[Album Review] Humans- Noontide
Reader Rating: (3 Votes)



Release Date: February 24, 2015
Label: Hybridity Music

Noontide is most recent full-length release from Vancouver resident homo-sapiens Humans.  The tracks borrow from a spectrum of genres, everything from indie-pop to pure, unadulterated techno.  A tribute to the bands unspecific, and therefore all-inclusive name, the sounds on this album contain fragments of many modern musical influences.  It’s like a game, trying to figure out whom a particular riff or chorus drop could also belong to.  You can hear the mellow mantras of the XX with a few chips of Hot Chip, the mystical wallowing of Warpaint getting down and dirty to some LCD Soundsystem a la Caribou, a la Gorillaz, a la Animal Collective etc.  And I don’t mean this remark in a bad way. Humans definitely hold their own in composing original, head nodding, hip swiveling material.  This album is just proof of their chameleon-like talents (should they choose to use them) of and their abilities at being damn fine musicians.  I think decades from now we could look back on this group as one of those that best defined “the sound of today,” whatever that means.

This album is consistently catchy from start to finish.  Each song is propelled by danceable drums, and somewhere along the way, a deep synth that will buzz and crackles like electro-lightning.  A big shout out to the percussion samples on this album, the textures were so unique and satisfying and provided a cool contrast to the ultra sci-fi, ultra urban quality of the melodic instruments.  It was kind of like Humans turned a forest into a drum kit.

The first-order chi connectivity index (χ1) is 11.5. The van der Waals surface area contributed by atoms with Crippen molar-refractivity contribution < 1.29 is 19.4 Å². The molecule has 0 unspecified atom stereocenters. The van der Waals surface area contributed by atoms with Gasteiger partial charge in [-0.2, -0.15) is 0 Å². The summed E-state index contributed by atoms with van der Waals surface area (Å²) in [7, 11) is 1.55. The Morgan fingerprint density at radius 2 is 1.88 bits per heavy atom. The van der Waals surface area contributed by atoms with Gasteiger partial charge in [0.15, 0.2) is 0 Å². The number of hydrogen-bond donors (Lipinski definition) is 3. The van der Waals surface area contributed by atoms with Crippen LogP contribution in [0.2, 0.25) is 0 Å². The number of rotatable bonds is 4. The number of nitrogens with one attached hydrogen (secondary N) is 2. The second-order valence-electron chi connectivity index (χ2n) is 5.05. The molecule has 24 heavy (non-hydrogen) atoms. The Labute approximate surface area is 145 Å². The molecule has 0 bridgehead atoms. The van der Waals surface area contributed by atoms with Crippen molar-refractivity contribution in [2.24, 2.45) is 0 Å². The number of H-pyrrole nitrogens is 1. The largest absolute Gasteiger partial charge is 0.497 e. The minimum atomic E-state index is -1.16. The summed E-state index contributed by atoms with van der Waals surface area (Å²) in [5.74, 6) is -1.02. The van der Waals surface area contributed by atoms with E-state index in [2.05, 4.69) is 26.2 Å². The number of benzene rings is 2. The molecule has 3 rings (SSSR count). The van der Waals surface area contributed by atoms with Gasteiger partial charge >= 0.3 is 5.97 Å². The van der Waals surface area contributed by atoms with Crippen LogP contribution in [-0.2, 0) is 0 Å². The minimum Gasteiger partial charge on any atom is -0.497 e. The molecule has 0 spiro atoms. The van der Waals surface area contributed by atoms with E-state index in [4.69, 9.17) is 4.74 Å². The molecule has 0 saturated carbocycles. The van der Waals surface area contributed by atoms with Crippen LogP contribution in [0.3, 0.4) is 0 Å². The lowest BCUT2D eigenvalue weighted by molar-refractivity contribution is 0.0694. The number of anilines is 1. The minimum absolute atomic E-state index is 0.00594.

“Watusi” opens in a state of tropical melancholia.  “Dub Paris” commences with Gregorian seriousness.  “Follow” is either a secret agent or a ballerina-of-the-future on an ultra important mission.  “At The Beach … ” well you will just have to listen to that one for yourselves.  And though I keep changing my mind, I think “Cold Soba” is my favorite track off Noontide.  It has this awesome euro-dub quality to it from decades gone by, and the colorful mix of instruments and hard-hitting melody that is sometimes diced, sometimes smoothly woven, creates the effect of multifaceted, edgy tapestry of a song.  (Also, there is maybe something Thom Yorke about it.)  What all these tracks have in common is despite their slight altercations in mood and setting, they will not let listeners off the hook until they have made us dance.

As long as you and those in your company enjoy some shimmy-shaking here and there, Noontide is really quite versatile.  You could throw it on at a party, you could throw it on and go for a jog, you could even play it at your grandma’s house. (Truly, there is nothing remotely offensive or abrasive about this album.)  Not only do some favorite familiar bands come to mind listening to this album, but other places, times, objects, and experiences.  It’s neat like that.  And pretty cool that an album can simultaneously be so many things all at once.  Just like people, like humans.  Right?  Right?   Right.